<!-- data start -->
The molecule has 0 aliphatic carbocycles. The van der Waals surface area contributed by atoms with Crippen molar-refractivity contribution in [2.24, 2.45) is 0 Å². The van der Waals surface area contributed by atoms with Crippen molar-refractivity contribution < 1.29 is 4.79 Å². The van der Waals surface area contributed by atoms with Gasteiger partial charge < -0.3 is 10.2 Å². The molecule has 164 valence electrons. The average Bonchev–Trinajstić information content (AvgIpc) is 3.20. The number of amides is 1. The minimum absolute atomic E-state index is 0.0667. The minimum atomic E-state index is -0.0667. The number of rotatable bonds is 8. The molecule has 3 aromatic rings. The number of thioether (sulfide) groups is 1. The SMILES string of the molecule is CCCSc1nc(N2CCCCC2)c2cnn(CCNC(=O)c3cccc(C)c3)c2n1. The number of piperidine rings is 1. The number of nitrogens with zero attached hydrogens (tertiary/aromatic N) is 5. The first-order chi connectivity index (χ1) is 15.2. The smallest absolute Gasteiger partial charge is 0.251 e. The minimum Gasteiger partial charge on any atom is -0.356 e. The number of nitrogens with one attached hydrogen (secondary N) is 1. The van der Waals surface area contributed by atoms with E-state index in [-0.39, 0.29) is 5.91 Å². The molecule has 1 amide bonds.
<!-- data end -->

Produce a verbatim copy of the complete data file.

The molecule has 0 aliphatic carbocycles. The van der Waals surface area contributed by atoms with Crippen molar-refractivity contribution in [2.24, 2.45) is 0 Å². The van der Waals surface area contributed by atoms with Crippen molar-refractivity contribution < 1.29 is 4.79 Å². The van der Waals surface area contributed by atoms with Gasteiger partial charge < -0.3 is 10.2 Å². The molecule has 164 valence electrons. The average Bonchev–Trinajstić information content (AvgIpc) is 3.20. The number of amides is 1. The minimum absolute atomic E-state index is 0.0667. The minimum atomic E-state index is -0.0667. The number of rotatable bonds is 8. The molecule has 3 aromatic rings. The number of thioether (sulfide) groups is 1. The SMILES string of the molecule is CCCSc1nc(N2CCCCC2)c2cnn(CCNC(=O)c3cccc(C)c3)c2n1. The number of piperidine rings is 1. The number of nitrogens with zero attached hydrogens (tertiary/aromatic N) is 5. The first-order chi connectivity index (χ1) is 15.2. The smallest absolute Gasteiger partial charge is 0.251 e. The minimum Gasteiger partial charge on any atom is -0.356 e. The number of nitrogens with one attached hydrogen (secondary N) is 1. The van der Waals surface area contributed by atoms with E-state index in [-0.39, 0.29) is 5.91 Å². The molecule has 1 amide bonds.